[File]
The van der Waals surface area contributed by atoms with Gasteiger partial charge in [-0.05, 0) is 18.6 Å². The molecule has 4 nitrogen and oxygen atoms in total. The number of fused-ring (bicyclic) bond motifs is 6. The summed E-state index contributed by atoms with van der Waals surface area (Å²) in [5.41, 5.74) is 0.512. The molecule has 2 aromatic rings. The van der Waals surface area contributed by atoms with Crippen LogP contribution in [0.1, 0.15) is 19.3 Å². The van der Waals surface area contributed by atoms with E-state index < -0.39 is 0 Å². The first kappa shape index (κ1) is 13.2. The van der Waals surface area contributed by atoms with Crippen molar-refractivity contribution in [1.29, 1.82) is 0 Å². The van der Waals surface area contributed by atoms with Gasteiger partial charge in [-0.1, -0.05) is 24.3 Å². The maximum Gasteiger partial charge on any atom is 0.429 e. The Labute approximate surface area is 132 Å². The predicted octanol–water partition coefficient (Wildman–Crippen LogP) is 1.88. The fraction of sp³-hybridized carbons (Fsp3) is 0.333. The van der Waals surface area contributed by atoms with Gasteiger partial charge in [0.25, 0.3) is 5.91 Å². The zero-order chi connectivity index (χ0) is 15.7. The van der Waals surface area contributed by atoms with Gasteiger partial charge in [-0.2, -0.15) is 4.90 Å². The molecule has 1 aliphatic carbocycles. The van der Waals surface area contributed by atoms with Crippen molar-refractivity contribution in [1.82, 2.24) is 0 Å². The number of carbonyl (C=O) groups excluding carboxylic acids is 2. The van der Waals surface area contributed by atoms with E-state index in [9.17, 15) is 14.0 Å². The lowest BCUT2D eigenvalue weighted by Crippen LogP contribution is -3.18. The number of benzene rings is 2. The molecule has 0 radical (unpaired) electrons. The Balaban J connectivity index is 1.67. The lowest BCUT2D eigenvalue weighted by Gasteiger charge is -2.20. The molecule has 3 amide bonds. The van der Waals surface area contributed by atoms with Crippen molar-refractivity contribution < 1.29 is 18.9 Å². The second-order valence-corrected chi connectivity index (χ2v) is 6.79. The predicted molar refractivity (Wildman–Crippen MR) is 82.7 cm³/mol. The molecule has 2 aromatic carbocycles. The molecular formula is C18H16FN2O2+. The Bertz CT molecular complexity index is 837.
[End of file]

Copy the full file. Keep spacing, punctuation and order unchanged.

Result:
The van der Waals surface area contributed by atoms with Gasteiger partial charge in [-0.05, 0) is 18.6 Å². The molecule has 4 nitrogen and oxygen atoms in total. The number of fused-ring (bicyclic) bond motifs is 6. The summed E-state index contributed by atoms with van der Waals surface area (Å²) in [5.41, 5.74) is 0.512. The molecule has 2 aromatic rings. The van der Waals surface area contributed by atoms with Crippen LogP contribution in [0.1, 0.15) is 19.3 Å². The van der Waals surface area contributed by atoms with E-state index < -0.39 is 0 Å². The first kappa shape index (κ1) is 13.2. The van der Waals surface area contributed by atoms with Crippen molar-refractivity contribution in [1.29, 1.82) is 0 Å². The van der Waals surface area contributed by atoms with Gasteiger partial charge in [-0.1, -0.05) is 24.3 Å². The maximum Gasteiger partial charge on any atom is 0.429 e. The Labute approximate surface area is 132 Å². The predicted octanol–water partition coefficient (Wildman–Crippen LogP) is 1.88. The fraction of sp³-hybridized carbons (Fsp3) is 0.333. The van der Waals surface area contributed by atoms with Gasteiger partial charge in [0.25, 0.3) is 5.91 Å². The zero-order chi connectivity index (χ0) is 15.7. The van der Waals surface area contributed by atoms with Gasteiger partial charge in [-0.2, -0.15) is 4.90 Å². The molecule has 1 aliphatic carbocycles. The van der Waals surface area contributed by atoms with Crippen molar-refractivity contribution in [1.82, 2.24) is 0 Å². The number of carbonyl (C=O) groups excluding carboxylic acids is 2. The van der Waals surface area contributed by atoms with E-state index in [9.17, 15) is 14.0 Å². The lowest BCUT2D eigenvalue weighted by Crippen LogP contribution is -3.18. The number of benzene rings is 2. The molecule has 0 radical (unpaired) electrons. The Balaban J connectivity index is 1.67. The lowest BCUT2D eigenvalue weighted by Gasteiger charge is -2.20. The molecule has 3 amide bonds. The van der Waals surface area contributed by atoms with Crippen molar-refractivity contribution < 1.29 is 18.9 Å². The second-order valence-corrected chi connectivity index (χ2v) is 6.79. The predicted molar refractivity (Wildman–Crippen MR) is 82.7 cm³/mol. The molecule has 2 aromatic carbocycles. The molecular formula is C18H16FN2O2+. The Bertz CT molecular complexity index is 837.